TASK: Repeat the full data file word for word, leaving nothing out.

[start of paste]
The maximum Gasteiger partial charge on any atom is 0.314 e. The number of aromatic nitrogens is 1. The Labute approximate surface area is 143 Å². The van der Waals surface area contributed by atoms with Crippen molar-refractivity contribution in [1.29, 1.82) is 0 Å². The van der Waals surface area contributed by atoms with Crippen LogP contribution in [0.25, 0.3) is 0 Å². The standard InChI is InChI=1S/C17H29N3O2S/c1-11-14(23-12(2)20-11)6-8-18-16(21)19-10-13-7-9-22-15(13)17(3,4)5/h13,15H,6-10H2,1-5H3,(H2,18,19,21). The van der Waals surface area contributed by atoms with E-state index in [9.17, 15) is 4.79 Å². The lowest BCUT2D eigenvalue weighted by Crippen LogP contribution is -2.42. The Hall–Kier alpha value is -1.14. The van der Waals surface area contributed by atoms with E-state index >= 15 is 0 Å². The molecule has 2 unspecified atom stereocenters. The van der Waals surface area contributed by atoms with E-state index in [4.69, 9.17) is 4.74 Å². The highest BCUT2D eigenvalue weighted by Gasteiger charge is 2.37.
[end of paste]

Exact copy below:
The maximum Gasteiger partial charge on any atom is 0.314 e. The number of aromatic nitrogens is 1. The Labute approximate surface area is 143 Å². The van der Waals surface area contributed by atoms with Crippen molar-refractivity contribution in [1.29, 1.82) is 0 Å². The van der Waals surface area contributed by atoms with Crippen LogP contribution in [0.25, 0.3) is 0 Å². The standard InChI is InChI=1S/C17H29N3O2S/c1-11-14(23-12(2)20-11)6-8-18-16(21)19-10-13-7-9-22-15(13)17(3,4)5/h13,15H,6-10H2,1-5H3,(H2,18,19,21). The van der Waals surface area contributed by atoms with E-state index in [9.17, 15) is 4.79 Å². The lowest BCUT2D eigenvalue weighted by Crippen LogP contribution is -2.42. The Hall–Kier alpha value is -1.14. The van der Waals surface area contributed by atoms with E-state index >= 15 is 0 Å². The molecule has 2 unspecified atom stereocenters. The van der Waals surface area contributed by atoms with E-state index in [4.69, 9.17) is 4.74 Å². The highest BCUT2D eigenvalue weighted by Gasteiger charge is 2.37.